My ultimate claim is that contemporary legal thought cannot be reduced to a theoretical position and an accompanying epistemology. Rather, it is first an aesthetic propensity--a genre of self-presentation, a set of skills of thought and performance, a style of life and work. As such, it exceeds intellectual fashions and ideological commitments of the moment. In this respect, contemporary legal thought is not simply an artifact of the contemporary. My own ethnographic work in Japan has led me to conclude that this aesthetic dimension of legal thought also transcends differences traditionally attributed to the distinction between the civil law and the common law, or other national differences. While all of these differences and distinctions are important and relevant, what it means to be a lawyer and think like a lawyer entails certain distinctive aesthetics which I will term legal amateurism.
I offer a description of legal amateurism with the help of two examples drawn from the engagements of legal scholars and legal practitioners with one central legal doctrine—the doctrine of financial collateralization. Through the lens of legal amateurism, I will argue, we come to understand that Realist assertions to the contrary notwithstanding, legal scholarship is not quite like sociology, or political science, or philosophy, or critical theory. This is because of the intertwined relationship between the identities of the legal scholar and the legal practitioner—identities that were formed by legal formalism, and which remain legal formalism’s enduring legacy. I argue that these identities are the preconditions for enacting legal amateurism and also the effects of legal amateurism. One cannot understand the nature of legal scholarship without understanding legal amateurism and hence without making sense of legal knowledge in terms of relations between the legal academy and the profession (Dezalay and Garth 1996).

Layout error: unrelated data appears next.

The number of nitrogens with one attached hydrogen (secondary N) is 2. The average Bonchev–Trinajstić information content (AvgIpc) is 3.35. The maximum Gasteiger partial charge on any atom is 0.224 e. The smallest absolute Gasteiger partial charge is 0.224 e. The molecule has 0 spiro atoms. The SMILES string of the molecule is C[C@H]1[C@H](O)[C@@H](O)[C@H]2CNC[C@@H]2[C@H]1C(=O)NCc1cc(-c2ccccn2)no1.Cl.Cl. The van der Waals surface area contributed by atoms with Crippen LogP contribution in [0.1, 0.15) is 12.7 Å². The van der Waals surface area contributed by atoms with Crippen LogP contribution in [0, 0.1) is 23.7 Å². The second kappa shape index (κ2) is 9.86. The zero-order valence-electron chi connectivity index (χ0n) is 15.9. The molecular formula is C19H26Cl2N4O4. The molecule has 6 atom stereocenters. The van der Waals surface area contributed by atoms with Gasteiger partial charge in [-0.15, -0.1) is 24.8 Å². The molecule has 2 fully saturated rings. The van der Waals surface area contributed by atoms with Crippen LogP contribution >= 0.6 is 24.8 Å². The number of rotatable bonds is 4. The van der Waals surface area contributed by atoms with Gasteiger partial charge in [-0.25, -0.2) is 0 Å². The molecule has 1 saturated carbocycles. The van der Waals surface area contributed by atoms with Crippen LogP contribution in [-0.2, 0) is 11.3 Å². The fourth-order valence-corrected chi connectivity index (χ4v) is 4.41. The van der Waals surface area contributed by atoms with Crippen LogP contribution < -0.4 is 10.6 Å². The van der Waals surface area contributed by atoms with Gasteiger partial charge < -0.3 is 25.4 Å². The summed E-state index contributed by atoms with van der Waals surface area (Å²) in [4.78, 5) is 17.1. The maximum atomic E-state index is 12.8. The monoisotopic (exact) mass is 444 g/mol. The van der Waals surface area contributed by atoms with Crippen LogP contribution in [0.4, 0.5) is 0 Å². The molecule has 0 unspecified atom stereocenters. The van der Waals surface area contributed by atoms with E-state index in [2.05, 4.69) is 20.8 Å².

In some respects, this approach helps to explain the limits of what is possible within the legal academy—why, for example, certain kinds of scholarship or certain kinds of scholars fail to be recognized as legitimate, or why certain ideological positions predominate in legal scholarship and practice. Yet I do not intend these observations as a critique. On the contrary, I hope to demonstrate the many theoretical and even political potentialities I have come to see in legal amateurism. I conclude by suggesting some ways in which critical scholars and scholars in other disciplines might embrace legal amateurism as a modality of experimentalism.Riles concludes